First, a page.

Moderates lukewarm on Democrats’ gas price gouging bill
Democrats’ price gouging bill is running into doubts and opposition from several moderate members of the caucus.
While the bill is facing an uphill battle in the Senate, it’s also not totally clear whether it’ll be able to garner enough support in the House, where Democrats can only lose 6 votes.
The bill in question would make it illegal to sell fuel at a price that is “unconscionably excessive” and “exploiting” the situation during an energy emergency.
The legislation, which is up for a vote on Thursday, would empower the Federal Trade Commission to take legal action against companies that sell at such “excessive” prices.
But some of the party’s more moderate members, including those from oil-producer Texas, are expressing concerns.
Rep. Vicente Gonzalez (D-Texas) told reporters on Wednesday that he’s “leaning no” because there’s “no solid proof” that gouging is occurring.
“If you show me the proof, you have my vote, but I haven’t seen it,” he said.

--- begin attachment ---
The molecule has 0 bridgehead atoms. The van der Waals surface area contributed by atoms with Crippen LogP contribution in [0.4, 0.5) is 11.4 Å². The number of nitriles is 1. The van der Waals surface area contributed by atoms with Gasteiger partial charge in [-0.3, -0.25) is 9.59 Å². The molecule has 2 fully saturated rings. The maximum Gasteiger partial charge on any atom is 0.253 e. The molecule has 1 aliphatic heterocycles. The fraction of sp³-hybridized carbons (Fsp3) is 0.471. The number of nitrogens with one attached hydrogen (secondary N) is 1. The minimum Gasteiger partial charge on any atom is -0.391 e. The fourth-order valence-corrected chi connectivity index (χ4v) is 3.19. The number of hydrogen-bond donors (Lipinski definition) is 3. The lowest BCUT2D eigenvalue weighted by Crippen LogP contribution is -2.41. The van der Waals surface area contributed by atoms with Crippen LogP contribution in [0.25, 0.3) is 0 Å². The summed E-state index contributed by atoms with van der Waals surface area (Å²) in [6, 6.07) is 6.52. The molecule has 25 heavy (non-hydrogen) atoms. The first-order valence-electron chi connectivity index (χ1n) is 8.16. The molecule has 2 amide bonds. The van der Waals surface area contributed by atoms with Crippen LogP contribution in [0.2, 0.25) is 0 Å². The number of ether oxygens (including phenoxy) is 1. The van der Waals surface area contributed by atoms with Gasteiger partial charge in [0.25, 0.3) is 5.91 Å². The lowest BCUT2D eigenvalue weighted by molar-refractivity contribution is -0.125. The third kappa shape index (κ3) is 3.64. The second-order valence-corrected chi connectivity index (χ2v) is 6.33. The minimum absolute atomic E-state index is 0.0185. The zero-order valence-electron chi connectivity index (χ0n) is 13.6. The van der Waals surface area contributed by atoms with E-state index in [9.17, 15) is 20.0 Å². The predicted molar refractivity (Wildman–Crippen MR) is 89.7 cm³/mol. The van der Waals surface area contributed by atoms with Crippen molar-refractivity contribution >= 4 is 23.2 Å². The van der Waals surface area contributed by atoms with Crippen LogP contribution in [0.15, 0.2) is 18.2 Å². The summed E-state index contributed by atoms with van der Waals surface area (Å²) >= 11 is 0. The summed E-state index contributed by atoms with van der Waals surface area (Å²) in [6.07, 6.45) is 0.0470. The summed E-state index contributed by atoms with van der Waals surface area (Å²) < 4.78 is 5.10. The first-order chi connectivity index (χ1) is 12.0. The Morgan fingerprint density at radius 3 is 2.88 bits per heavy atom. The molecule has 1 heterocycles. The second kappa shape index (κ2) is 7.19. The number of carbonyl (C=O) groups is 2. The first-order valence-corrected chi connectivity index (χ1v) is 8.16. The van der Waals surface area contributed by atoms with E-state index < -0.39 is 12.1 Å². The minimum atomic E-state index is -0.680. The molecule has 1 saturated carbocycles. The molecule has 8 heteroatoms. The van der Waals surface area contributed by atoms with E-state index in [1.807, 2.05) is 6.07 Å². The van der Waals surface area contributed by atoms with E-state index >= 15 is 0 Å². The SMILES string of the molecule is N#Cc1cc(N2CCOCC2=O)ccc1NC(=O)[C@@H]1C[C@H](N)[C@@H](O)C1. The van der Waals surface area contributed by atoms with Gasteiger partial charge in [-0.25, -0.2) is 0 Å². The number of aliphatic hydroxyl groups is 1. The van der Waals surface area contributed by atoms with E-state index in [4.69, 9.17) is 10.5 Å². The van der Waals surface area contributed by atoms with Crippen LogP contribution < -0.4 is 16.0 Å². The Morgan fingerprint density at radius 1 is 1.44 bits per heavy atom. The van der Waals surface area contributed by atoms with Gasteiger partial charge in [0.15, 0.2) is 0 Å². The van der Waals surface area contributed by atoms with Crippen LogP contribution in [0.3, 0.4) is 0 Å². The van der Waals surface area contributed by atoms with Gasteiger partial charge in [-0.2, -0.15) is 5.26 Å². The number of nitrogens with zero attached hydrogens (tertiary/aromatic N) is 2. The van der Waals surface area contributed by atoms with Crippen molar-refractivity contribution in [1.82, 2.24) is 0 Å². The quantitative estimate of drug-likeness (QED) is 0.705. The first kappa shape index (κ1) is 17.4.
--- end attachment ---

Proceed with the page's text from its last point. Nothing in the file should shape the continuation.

Clarissa Robles, a spokesperson for Rep. Lizzie Fletcher (D-Texas), also confirmed that she will vote against the bill.
Another Texas moderate, Rep. Sylvia Garcia (D), however, said that she was “leaning yes.”
Rep. Stephanie Murphy (D-Fla.) said she believes the bill will do more harm than good, even though she declined to comment directly on how she would vote.
“It has the potential to make the supply worse,” she said. “It’s not a good idea to implement price controls so I’m concerned about the potential unintended consequences.”
Democratic Chief Deputy Whip Dan Kildee (Mich.) said that he was working to whip votes and added, “With thin margins, it’s always tough.”
Gonzalez said he believes there will be enough opposition to quash the legislation.
Many Democrats have sought to pin the blame for high oil prices on corporations, citing high profits that companies are raking in and money they are returning to their shareholders through buybacks.
But market analysts have expressed skepticism, saying they are not seeing evidence of price gouging.
“It’s all the people in the market — I mean thousands and thousands of people — that bid the price up. It’s not that ExxonMobil says ‘I’m going to sell my diesel for $200 a barrel,’” Tom Kloza, global head of energy analysis at the Oil Price Information Service, previously told The Hill.